The last surviving NASA astronaut from the 1968 Apollo 7 mission, Walter Cunningham, has died. He was 90 years old.
Cunningham died Tuesday morning in Houston, NASA confirmed.
“NASA will always remember his contributions to our nation’s space program and sends its condolences to the Cunningham family,” said space agency administrator Bill Nelson in a statement announcing the news.
Cunningham’s family also honored the late astronaut after his death, expressing “tremendous pride in the life he led and our deep appreciation for the man he was – patriot, explorer, pilot, astronaut, husband, brother and father.”
“The world has lost another true hero and we will miss him greatly.”
Al Fenn/Getty Apollo 7 astronauts, (L-R) Walter Cunningham, Donn Eisele and Walter Schirra
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One of three astronauts aboard the first successful crewed space mission, Cunningham first joined NASA in 1963. Cunningham enlisted in the program as a then-civilian along with U.S. Navy Captain Walter M. Schirra Jr. and US Air Force Major Donn F. Eisele. The famous Apollo 7 mission, which took place about 11 days later, paved the way for the first manned landing on the moon.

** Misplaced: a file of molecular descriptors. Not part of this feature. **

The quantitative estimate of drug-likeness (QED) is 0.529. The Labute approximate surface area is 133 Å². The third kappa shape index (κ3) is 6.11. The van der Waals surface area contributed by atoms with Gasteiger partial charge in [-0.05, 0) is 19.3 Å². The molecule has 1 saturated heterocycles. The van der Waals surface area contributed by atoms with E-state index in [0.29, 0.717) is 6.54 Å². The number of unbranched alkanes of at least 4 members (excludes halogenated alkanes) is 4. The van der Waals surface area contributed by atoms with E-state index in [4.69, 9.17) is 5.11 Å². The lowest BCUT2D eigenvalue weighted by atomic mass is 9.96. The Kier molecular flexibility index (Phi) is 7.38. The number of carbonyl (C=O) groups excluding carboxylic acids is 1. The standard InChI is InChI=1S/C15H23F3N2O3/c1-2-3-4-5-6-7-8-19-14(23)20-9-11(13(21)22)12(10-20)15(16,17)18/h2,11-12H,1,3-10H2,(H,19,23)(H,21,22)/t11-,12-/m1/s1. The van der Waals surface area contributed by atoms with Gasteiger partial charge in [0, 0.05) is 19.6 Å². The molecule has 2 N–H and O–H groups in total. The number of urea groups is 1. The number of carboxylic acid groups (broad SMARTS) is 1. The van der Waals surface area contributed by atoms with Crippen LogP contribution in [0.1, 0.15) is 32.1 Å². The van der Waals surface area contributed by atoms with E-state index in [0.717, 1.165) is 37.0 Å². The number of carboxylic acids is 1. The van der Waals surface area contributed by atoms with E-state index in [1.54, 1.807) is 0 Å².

Born on March 16, 1932 in Creston, Iowa, Cunningham graduated from high school at Venice High School in California. He later graduated from the University of California with a Bachelor of Arts with Honors in Physics in 1960 and a Master of Arts with Honors in Physics in 1961. Several years later, in 1974, he earned a PhD in Physics with the exception of a thesis in Advanced Management program at the Harvard Graduate School of Business.
In 1951, Cunningham joined the Navy and took active duty in the United States Marine Corps before retiring to serve with the rank of colonel. In addition to being a scientist, he also worked as a night fighter pilot in Korea and accumulated over 4,500 flying hours before joining NASA. According to the agency, he was selected as an astronaut in 1963 as part of NASA’s third class of astronauts.
Cunningham and other members of the Apollo 7 mission won a special Emmy Award for Daily Reports from Space. He left NASA in 1971 and held various roles in the private sector, including executive director, business consultant and radio talk show host.
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In an interview with NASA’s Office of Oral History in 1999, Cunningham discussed his inspirations for his career path.
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“I’m one of those people who never really looked back. All I remember is that someone asked me when I became an astronaut,” Cunningham said at the time.
“All I remember is just sticking my nose to the grindstone and wanting to do my best because – I didn’t realize it at the time, but that’s because I always wanted to be better prepared for the next step. “I have always looked to the future. I don’t live in the past.”